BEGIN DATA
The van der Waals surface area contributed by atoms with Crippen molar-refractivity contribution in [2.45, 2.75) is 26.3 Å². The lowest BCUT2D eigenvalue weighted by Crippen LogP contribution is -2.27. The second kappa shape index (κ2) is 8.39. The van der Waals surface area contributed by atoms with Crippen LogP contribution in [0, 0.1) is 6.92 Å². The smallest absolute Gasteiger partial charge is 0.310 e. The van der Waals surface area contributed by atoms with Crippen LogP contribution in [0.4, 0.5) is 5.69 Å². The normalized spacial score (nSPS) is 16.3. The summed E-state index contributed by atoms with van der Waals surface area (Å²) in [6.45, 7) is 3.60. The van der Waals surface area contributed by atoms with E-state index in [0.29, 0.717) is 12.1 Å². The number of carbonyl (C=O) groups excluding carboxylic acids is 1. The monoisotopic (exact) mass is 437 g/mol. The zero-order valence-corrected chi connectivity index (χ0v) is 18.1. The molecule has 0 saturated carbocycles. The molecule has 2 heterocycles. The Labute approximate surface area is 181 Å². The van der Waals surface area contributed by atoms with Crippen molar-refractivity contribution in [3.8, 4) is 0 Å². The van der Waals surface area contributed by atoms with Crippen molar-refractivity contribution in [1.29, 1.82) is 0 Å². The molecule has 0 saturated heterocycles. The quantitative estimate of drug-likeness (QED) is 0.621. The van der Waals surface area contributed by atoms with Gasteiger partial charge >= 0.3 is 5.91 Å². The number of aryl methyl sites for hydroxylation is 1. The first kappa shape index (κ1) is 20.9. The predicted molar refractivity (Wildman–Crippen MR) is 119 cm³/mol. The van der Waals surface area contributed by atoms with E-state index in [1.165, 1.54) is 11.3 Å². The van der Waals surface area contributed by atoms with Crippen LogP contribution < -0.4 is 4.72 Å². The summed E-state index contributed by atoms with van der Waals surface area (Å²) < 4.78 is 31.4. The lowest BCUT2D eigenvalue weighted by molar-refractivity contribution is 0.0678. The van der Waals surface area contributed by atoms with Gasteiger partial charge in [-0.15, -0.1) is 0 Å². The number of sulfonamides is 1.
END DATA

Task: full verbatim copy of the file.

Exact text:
The van der Waals surface area contributed by atoms with Crippen molar-refractivity contribution in [2.45, 2.75) is 26.3 Å². The lowest BCUT2D eigenvalue weighted by Crippen LogP contribution is -2.27. The second kappa shape index (κ2) is 8.39. The van der Waals surface area contributed by atoms with Crippen LogP contribution in [0, 0.1) is 6.92 Å². The smallest absolute Gasteiger partial charge is 0.310 e. The van der Waals surface area contributed by atoms with Crippen LogP contribution in [0.4, 0.5) is 5.69 Å². The normalized spacial score (nSPS) is 16.3. The summed E-state index contributed by atoms with van der Waals surface area (Å²) in [6.45, 7) is 3.60. The van der Waals surface area contributed by atoms with E-state index in [0.29, 0.717) is 12.1 Å². The number of carbonyl (C=O) groups excluding carboxylic acids is 1. The monoisotopic (exact) mass is 437 g/mol. The zero-order valence-corrected chi connectivity index (χ0v) is 18.1. The molecule has 0 saturated carbocycles. The molecule has 2 heterocycles. The Labute approximate surface area is 181 Å². The van der Waals surface area contributed by atoms with Crippen molar-refractivity contribution in [3.8, 4) is 0 Å². The van der Waals surface area contributed by atoms with Crippen molar-refractivity contribution in [1.29, 1.82) is 0 Å². The molecule has 0 saturated heterocycles. The quantitative estimate of drug-likeness (QED) is 0.621. The van der Waals surface area contributed by atoms with Gasteiger partial charge >= 0.3 is 5.91 Å². The number of aryl methyl sites for hydroxylation is 1. The first kappa shape index (κ1) is 20.9. The predicted molar refractivity (Wildman–Crippen MR) is 119 cm³/mol. The van der Waals surface area contributed by atoms with E-state index in [1.165, 1.54) is 11.3 Å². The van der Waals surface area contributed by atoms with Crippen LogP contribution < -0.4 is 4.72 Å². The summed E-state index contributed by atoms with van der Waals surface area (Å²) < 4.78 is 31.4. The lowest BCUT2D eigenvalue weighted by molar-refractivity contribution is 0.0678. The van der Waals surface area contributed by atoms with Gasteiger partial charge in [-0.15, -0.1) is 0 Å². The number of sulfonamides is 1.